New research indicates 484,000 people plan to get involved in the housing market in the next 12 months - with most would-be buyers

New research indicates 484,000 people plan to get involved in the housing market in the next 12 months - with most would-be buyers

Nearly half a million New Zealanders are planning to be involved in the housing market during the next 12 months, according to new research from Nielsen NZ.

Nielsen NZ research director Tony Boyte said 484,000 people are planning to purchase, sell the property they live in, or sell another property (e.g. investment/holiday home) within the next 12 months. 

"Most people in the New Zealand property market are buyers (95%), with a high proportion of this group (38%) being first time home buyers. Over three quarters of market buyers are looking to purchase their primary residence (77%). Seventeen percent are buying for investment purposes – down from 19% in 2015," Boyte said.

The online survey was conducted between August 2 and August 14, 2016, and polled 1200 New Zealanders researching property. The total sample size has a margin of error +- 2.9%.

The survey's findings come out just before the October 1 official introduction of new LVR restrictions targeting investors. While the restrictions haven't officially taken effect, banks have been effectively applying the new rules virtually from when they were first announced on July 19.

Reserve Bank Governor Graeme Wheeler said last week he was seeing initial signs that its new Loan to Value Ratio (LVR) controls on landlords announced in mid-July, along with tighter lending criteria and a lack of pass-through of previous OCR cuts by banks, was moderating the housing market.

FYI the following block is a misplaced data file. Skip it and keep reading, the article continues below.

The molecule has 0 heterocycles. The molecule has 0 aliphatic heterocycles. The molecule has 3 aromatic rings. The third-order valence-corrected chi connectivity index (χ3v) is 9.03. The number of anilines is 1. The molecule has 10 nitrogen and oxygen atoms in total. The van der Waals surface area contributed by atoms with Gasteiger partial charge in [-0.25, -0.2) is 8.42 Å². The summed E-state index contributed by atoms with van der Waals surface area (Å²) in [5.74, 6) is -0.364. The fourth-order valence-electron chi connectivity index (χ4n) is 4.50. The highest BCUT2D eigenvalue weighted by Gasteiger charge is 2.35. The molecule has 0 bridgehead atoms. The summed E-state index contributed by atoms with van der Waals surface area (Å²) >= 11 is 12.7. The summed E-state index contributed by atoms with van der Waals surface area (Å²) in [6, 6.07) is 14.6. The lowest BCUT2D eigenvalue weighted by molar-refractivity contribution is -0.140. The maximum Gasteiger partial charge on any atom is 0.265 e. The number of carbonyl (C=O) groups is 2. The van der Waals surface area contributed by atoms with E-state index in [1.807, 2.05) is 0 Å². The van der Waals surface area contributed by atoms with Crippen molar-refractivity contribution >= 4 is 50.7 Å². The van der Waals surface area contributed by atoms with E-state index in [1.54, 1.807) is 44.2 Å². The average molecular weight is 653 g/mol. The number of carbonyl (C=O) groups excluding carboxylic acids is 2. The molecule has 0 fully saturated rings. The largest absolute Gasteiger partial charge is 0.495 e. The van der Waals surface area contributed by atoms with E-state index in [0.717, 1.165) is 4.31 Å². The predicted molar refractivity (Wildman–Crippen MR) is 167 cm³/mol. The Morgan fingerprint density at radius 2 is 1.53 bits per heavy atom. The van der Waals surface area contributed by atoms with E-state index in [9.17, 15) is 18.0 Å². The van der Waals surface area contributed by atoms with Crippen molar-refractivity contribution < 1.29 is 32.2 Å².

New Reserve Bank figures for August released this week showed definite signs of a slowdown from investors, but also indicated that first home buyers were somewhat resurgent, suggesting that other buyers may be more than willing to take up the slack from the investors.

Nielsen NZ's Boyte said that with interest rates currently at an all time low, continued migration increases and a housing shortage (especially in Auckland); the demand for property was still pushing up house prices, albeit at a more measured pace.

"Buyers expect to pay an average of $524,671 for a property; the expected price has increased by 3% compared to last year," he said. 

Boyte said using a real estate agency was still the preferred method of buying property.

"However, this has dropped three percentage points to 44% in the last year. A quarter (24%) plan to purchase privately and the same number are yet to decide."

Boyte said Trade Me Property had the highest overall "brand rating" in the real estate market, followed by Realestate.co.nz. The highest rated agency is Harcourts.

He said more than one in two property buyers do not currently have a mortgage.

"Of those who do have a mortgage, ANZ bank is the most popular holding a 15% share of the market.

"There’s an opportunity for those involved in the home loans market to attract those buyers looking for a mortgage and also those not entirely satisfied with their current provider - 12% of people in the property market say they are likely to change mortgage provider in the next 12 months."

We welcome your help to improve our coverage of this issue. Any examples or experiences to relate? Any links to other news, data or research to shed more light on this? Any insight or views on what might happen next or what should happen next? Any errors to correct?

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Nielsen NZ went on to say that "29% of those half million people or 145,000 were Students and 40% or 200,000 were looking for an investment, the remaining where FHB who were bloody dreaming."

Hi Tim

Where did you get this from?If it's true it's pretty irresponsible reporting when the market is already overheated.

I thought with my last part (a reference to The Castle) people would spot I was joking.
But the title of this article is a joke in itself, 500,000 people? One only needs to look at how many houses are bought and sold each year for that to become clear.